Pa. lawmakers sworn in at start of 2-year General Assembly term
HARRISBURG – Pennsylvania lawmakers took the oath of office Tuesday, convening in the state Capitol on New Year’s Day under a state constitutional mandate they meet on the first Tuesday of the year.
Forty-two House members and seven senators were sworn in for the first time after winning elections in November.
Both chambers have smaller but still substantial Republican majorities compared to last session, 110 to 93 in the House and 29 to 21 in the Senate.
There are two vacancies among the 93 House Democratic seats, and a Republican senator is expected to step down and be sworn in to Congress later this week.
The 43rd House freshman, Rep.-elect Liz Hanbidge, D-Montgomery, will likely be sworn in later this month, after she returns from her honeymoon.
The biggest change in leadership is in the House, where Rep. Bryan Cutler took over as majority leader, replacing Rep. Dave Reed, R-Indiana, who did not seek re-election to the Legislature.
Cutler urged members to “learn one another’s life stories in a personal and meaningful way,” recounting details of his own background in Lancaster County.
The House voted 142-58 to approve rule changes that including having the Ethics Committee investigate sexual harassment allegations, to cut from 24 hours to 12 hours the time that must pass before a final vote on an amended bill and to allow people who are not legislators or religious leaders to give the House’s opening prayer.
The House also set up a new panel called the House Government Oversight Committee, made up of five majority-party members and four from the minority. It will have subpoena power and authority to take up matters on referral from the speaker or either floor leader.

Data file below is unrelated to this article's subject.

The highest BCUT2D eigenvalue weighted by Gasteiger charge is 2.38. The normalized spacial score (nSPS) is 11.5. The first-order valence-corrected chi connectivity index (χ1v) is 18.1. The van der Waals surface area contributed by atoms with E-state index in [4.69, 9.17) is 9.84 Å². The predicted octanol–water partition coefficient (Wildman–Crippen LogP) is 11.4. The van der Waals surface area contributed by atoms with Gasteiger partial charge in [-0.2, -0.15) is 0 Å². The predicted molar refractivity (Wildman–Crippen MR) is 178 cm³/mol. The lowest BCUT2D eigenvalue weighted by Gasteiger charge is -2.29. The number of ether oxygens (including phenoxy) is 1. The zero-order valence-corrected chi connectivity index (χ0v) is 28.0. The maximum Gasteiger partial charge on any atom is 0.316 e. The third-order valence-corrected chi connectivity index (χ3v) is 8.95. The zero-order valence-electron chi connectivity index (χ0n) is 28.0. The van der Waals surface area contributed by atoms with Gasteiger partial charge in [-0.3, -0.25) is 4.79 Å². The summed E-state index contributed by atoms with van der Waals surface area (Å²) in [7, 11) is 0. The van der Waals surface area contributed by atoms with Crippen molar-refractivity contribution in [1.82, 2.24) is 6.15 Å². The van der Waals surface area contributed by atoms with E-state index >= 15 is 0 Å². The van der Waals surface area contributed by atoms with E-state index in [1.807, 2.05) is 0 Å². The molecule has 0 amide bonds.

Allegheny County Republican Rep. Mike Turzai was re-elected to retain the gavel as speaker, as was Republican Sen. Joe Scarnati of Jefferson County as his chamber’s president pro tempore.
Scarnati urged his colleagues to treat one another with civility and “come together to find a compromise, to get results, because it’s results that we’re judged by at the end of the day.”
The Senate will have a new presiding officer once Braddock Mayor John Fetterman becomes lieutenant governor later this month.
Senate rule changes addressed proper attire for members and staff, phone use in the chamber and access to amendments.
Fetterman beat incumbent Lt. Gov. Mike Stack in last year’s Democratic primary and was elected along with Democratic Gov. Tom Wolf, who won a second term.
In the Senate, Scarnati ended weeks of uncertainty on Friday by announcing he supported the seating of Democrat Lindsey Williams in an Allegheny County district. Republicans had raised questions about whether Williams had lived in the state for four years to the day before being elected, a state constitutional requirement. She was sworn in.
Williams’ win was one of five Republican seats in the Senate that Democrats flipped in November, including four in the Philadelphia suburbs. The two new Republican senators are Judy Ward of Blair County and Kristin Phillips-Hill of York County, both filling vacancies created when an incumbent sought higher office.
Sen. Guy Reschenthaler, R-Allegheny, is scheduled to be sworn in to Congress on Thursday. A Senate GOP spokeswoman said he resigned his state legislative seat, effective Monday.
There are two vacancies in the House. Rep. Vanessa Lowery Brown, D-Philadelphia, resigned after being sentenced to probation in November for a bribery conviction, and Rep. Sid Michaels Kavulich, D-Lackawanna, died in office in October.
The first major item of legislative business will occur Feb. 5, when Wolf gives the governor’s annual budget address.
Lawmakers may also again consider legislation, spiked last fall by Senate Republicans, to provide a “window” for civil lawsuits over claims of child sexual abuse that would otherwise be too old to pursue.
Among those not returning to the Legislature due to retirement are Rep. Mike Hanna, D-Clinton, who had been his party’s whip; Sen. Stewart Greenleaf, R-Montgomery, a major figure for decades in legal issues in the Capitol; and Rep. Bob Godshall, R-Montgomery, who spent 36 years in the chamber.